“You’ve got an accent,” Jackson said.
“Yeah,” he acknowledged. He was from New York, he said. “But I’ve been all over.”
In time, Jackson got to know her new neighbors well. His full name was Jeffrey John Shaw, but he preferred Jay. He fixed computers, set up Web pages, and did graphic design work for a living. He was 32 and Cara — Cara Lyn Pace — was indeed younger, only 22. Originally from Salt Lake City, she had a cousin in nearby Homedale, Idaho. One day they were visiting this cousin after coming down from Washington, or something like that, and they saw Marsing and its beauty — the skies cracked wide and blue, the Owyhee Mountains in the distance — and thought they’d like to live there.
There were other things that made them different in Marsing, too. They constructed their home in stages. When they had the money, Pace and Shaw put down the foundation. Then, after accumulating more cash, came the dry wall, then the plumbing, the electricity. It took time, but when it was done they’d built a split-level ranch-style home, tucked into a hill and looking out on Hogg Road and Marsing beyond. With the house and accompanying land, the property was valued at roughly $160,000.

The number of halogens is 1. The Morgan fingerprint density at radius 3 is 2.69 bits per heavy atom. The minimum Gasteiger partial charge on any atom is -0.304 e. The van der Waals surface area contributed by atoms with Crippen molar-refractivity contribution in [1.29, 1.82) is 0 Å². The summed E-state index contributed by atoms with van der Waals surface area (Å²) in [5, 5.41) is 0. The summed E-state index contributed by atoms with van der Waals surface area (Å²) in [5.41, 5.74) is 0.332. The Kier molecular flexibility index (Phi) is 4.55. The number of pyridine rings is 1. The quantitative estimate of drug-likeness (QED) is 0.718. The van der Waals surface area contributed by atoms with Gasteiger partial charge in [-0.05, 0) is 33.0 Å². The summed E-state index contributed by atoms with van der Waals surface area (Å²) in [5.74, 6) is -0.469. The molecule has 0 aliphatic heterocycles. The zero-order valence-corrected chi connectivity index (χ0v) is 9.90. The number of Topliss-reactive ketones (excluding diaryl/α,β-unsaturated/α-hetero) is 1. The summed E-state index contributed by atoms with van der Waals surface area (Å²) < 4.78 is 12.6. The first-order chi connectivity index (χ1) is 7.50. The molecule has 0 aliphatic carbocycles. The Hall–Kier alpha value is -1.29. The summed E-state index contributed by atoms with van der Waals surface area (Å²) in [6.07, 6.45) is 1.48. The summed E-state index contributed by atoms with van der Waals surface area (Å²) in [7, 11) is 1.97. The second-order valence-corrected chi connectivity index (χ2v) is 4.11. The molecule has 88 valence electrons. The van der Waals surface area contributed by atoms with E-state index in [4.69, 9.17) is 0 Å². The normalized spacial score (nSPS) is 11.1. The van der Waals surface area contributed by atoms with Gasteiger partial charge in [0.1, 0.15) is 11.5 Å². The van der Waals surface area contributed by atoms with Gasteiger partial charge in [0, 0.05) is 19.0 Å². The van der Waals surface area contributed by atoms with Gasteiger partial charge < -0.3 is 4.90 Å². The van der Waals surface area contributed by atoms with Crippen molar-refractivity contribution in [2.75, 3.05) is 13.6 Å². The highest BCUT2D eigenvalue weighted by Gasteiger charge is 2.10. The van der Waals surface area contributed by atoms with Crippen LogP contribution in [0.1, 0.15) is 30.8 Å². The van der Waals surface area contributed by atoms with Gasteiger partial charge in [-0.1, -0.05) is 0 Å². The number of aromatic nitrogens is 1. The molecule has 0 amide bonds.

Shaw may have worked in computers, but when he wasn’t building his house he seemed to spend an awful lot of his first months in Marsing learning how to farm. In truth, he wasn’t any good. He bought tree saplings without installing an irrigation system to nourish them. They died. In 2002 he decided to raise cattle and asked a neighbor named Bodie Clapier to teach him. Clapier was a rancher who’d lived in Marsing his whole life and looked the part: a full mustache, a weather-beaten face. Shaw, apparently dressing to impress, showed up for lessons one day in bib overalls and a straw hat. Clapier, wearing jeans, a durable button-down, and a baseball cap, just stared at him.
Shaw had said he needed to know a few things about cattle, but it turned out that he needed to know everything. So Clapier began with, This is what a bull looks like. This is what a cow looks like.
Still, Clapier took a liking to the new guy. Shaw was inquisitive. He’d pepper Clapier and Jackson with questions, everything they knew about cows — and the next day ask more, because he’d read something the night before in a livestock book or on a cattle website that contradicted what they’d told him.
Shaw soon got a heifer, and then another, and then found a neighbor who had a bull calf. Jackson showed Shaw how to bottle-feed him. And with that, Jay Shaw began raising Black Angus cows.
Listen to Paul Kix as he talks about his experiences researching Enrico Ponzo and reveals snippets of his interviews from his Idaho visit.